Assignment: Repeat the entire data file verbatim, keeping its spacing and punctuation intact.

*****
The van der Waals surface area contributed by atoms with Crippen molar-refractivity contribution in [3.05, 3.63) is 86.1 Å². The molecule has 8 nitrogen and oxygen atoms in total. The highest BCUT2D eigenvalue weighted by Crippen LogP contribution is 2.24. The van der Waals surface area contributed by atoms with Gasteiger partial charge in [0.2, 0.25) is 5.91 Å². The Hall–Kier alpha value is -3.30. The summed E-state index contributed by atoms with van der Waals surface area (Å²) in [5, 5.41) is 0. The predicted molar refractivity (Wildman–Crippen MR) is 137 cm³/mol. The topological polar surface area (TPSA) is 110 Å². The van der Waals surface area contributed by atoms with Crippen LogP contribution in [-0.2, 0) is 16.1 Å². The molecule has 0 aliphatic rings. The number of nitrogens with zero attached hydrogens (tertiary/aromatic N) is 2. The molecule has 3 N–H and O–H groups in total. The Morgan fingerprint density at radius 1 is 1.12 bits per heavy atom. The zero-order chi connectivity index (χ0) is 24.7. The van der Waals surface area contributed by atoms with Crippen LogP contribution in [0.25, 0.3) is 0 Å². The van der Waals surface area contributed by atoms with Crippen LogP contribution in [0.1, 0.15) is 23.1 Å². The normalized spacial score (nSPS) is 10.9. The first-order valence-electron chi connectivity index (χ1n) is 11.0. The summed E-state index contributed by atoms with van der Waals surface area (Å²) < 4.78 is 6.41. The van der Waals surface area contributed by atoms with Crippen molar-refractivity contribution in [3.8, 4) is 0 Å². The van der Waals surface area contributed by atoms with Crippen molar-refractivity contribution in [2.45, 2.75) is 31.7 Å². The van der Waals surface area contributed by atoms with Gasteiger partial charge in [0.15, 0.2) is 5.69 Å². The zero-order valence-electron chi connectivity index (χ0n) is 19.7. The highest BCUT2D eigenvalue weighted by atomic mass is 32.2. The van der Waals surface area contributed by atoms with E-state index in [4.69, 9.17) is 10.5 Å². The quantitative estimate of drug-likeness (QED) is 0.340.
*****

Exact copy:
The van der Waals surface area contributed by atoms with Crippen molar-refractivity contribution in [3.05, 3.63) is 86.1 Å². The molecule has 8 nitrogen and oxygen atoms in total. The highest BCUT2D eigenvalue weighted by Crippen LogP contribution is 2.24. The van der Waals surface area contributed by atoms with Gasteiger partial charge in [0.2, 0.25) is 5.91 Å². The Hall–Kier alpha value is -3.30. The summed E-state index contributed by atoms with van der Waals surface area (Å²) in [5, 5.41) is 0. The predicted molar refractivity (Wildman–Crippen MR) is 137 cm³/mol. The topological polar surface area (TPSA) is 110 Å². The van der Waals surface area contributed by atoms with Crippen LogP contribution in [-0.2, 0) is 16.1 Å². The molecule has 0 aliphatic rings. The number of nitrogens with zero attached hydrogens (tertiary/aromatic N) is 2. The molecule has 3 N–H and O–H groups in total. The Morgan fingerprint density at radius 1 is 1.12 bits per heavy atom. The zero-order chi connectivity index (χ0) is 24.7. The van der Waals surface area contributed by atoms with Crippen LogP contribution in [0.25, 0.3) is 0 Å². The van der Waals surface area contributed by atoms with Crippen LogP contribution in [0.1, 0.15) is 23.1 Å². The normalized spacial score (nSPS) is 10.9. The first-order valence-electron chi connectivity index (χ1n) is 11.0. The summed E-state index contributed by atoms with van der Waals surface area (Å²) < 4.78 is 6.41. The van der Waals surface area contributed by atoms with Crippen molar-refractivity contribution in [3.8, 4) is 0 Å². The van der Waals surface area contributed by atoms with Crippen molar-refractivity contribution in [2.45, 2.75) is 31.7 Å². The van der Waals surface area contributed by atoms with Gasteiger partial charge in [0.15, 0.2) is 5.69 Å². The zero-order valence-electron chi connectivity index (χ0n) is 19.7. The highest BCUT2D eigenvalue weighted by atomic mass is 32.2. The van der Waals surface area contributed by atoms with E-state index in [4.69, 9.17) is 10.5 Å². The quantitative estimate of drug-likeness (QED) is 0.340.